The problem, Freud said, is that as we get older we can’t simply follow the pleasure principle, as it would make us do crazy things like sleep with members of own family, steal other people’s cheeseburgers, and kill people who annoy us. We need to take into account what he called “the reality principle.”
Ideally, we adjust to the demands of the reality principle in a useful, productive way: “a momentary pleasure, uncertain in its results, is given up, but only to gain along the new path an assured pleasure at a later time.” This is the underlying principle of so much of religion, education, and science: we learn to control ourselves and put away short-term pleasure to achieve greater (and usually more socially-acceptable) pleasure in the long run.
But Freud noticed that in practice, most of us struggle with this. He believed that there were better and worse kinds of adaptations to reality; he called the troublesome ones neuroses. In cases of neuroses, we put aside–or repress–the pleasure drive, but at a cost. We become unhappy or even–in a sense–crazy, but we don’t understand the symptoms.
For example, we might struggle to repress our attraction to people who are not our partner. However, this struggle is too painful to experience directly all the time, so we’ll unconsciously repress it. Instead, we’ll experience delusions of jealousy about our partner, and become convinced they are cheating on us. This is a projection of our true anxiety. It will quell some of our guilt about our wandering eye, but it may also drive us mad. It’s an adaptation to the challenges we face–but, of course, it isn’t really a very good one.
Freud thought that life was full of these kinds of neuroses, brought on as the result of a conflict between our “id,” driven by the pleasure principle, and the “ego” , which rationally decides what we should do about the drives of the id. Other times neuroses come about because of a struggle between the ego and the superego, which is our moralistic side.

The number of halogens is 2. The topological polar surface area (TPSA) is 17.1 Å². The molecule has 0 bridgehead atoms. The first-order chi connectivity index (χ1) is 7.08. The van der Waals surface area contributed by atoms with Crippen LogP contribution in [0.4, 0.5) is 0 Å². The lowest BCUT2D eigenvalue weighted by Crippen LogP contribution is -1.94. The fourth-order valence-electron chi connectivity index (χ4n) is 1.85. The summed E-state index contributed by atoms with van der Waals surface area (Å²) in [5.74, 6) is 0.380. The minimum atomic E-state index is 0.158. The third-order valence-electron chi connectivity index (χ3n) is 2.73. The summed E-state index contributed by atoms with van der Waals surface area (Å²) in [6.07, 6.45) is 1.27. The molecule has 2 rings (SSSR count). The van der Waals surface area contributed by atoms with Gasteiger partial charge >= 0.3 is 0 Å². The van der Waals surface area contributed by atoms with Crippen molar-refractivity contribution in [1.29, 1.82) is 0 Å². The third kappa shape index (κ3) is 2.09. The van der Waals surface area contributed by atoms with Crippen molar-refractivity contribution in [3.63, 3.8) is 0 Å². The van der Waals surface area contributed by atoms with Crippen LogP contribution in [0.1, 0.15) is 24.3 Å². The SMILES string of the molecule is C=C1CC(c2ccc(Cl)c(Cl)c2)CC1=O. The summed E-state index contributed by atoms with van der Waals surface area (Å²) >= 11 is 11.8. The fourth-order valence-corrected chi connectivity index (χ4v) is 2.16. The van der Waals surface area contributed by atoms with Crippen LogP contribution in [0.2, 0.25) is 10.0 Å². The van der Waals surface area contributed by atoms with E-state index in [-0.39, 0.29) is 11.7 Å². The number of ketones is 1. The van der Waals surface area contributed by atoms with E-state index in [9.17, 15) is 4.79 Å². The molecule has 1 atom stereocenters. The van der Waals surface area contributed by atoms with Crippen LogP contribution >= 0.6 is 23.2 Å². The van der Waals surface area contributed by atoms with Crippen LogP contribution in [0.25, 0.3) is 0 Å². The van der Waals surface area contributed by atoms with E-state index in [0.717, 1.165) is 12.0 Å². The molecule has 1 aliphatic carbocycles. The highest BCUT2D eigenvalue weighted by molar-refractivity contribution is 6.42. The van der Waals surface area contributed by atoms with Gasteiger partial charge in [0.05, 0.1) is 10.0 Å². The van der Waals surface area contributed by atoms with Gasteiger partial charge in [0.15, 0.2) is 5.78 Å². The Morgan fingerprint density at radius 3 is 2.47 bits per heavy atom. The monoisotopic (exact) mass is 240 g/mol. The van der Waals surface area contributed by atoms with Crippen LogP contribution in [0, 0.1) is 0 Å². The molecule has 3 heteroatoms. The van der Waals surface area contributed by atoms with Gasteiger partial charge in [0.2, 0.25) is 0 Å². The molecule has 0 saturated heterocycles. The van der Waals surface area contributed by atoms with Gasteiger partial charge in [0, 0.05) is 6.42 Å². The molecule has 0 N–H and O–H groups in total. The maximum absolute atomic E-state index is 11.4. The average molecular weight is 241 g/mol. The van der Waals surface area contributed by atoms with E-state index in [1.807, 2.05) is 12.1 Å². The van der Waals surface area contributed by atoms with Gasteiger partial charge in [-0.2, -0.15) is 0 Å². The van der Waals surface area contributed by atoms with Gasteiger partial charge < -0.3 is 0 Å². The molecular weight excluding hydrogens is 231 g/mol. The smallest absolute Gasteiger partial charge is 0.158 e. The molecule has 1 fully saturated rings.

In order to understand these dynamics, we’ll usually need to think back to the time in our lives that generated so many of our neuroses:
Childhood is really the time when we learn different adaptations to reality, for the better or (often) for the worse. As babies, we emerge full of raw, unprincipled desires. As we are raised, however, we are “civilised” and thus brought into line with social reality. If we don’t adjust well, trouble will emerge.
First in our psychological history comes what Freud termed the “oral phase,” where we deal with eating. We’re born wanting to drink from the breast whenever we want. Yet over time, we have to be weaned. This is very difficult for us. If our parents aren’t careful (or worse, if they’re a little sadistic) we might pick up all kinds of neuroses: internalised self-denial, using food to calm ourselves down, or hostility to the breast. Most of all, we struggle with dependence. If our mothers wait too long, we may grow up to be very demanding and surprised when the outside world doesn’t provide everything we want. Or, we may learn to distrust dependence on others altogether.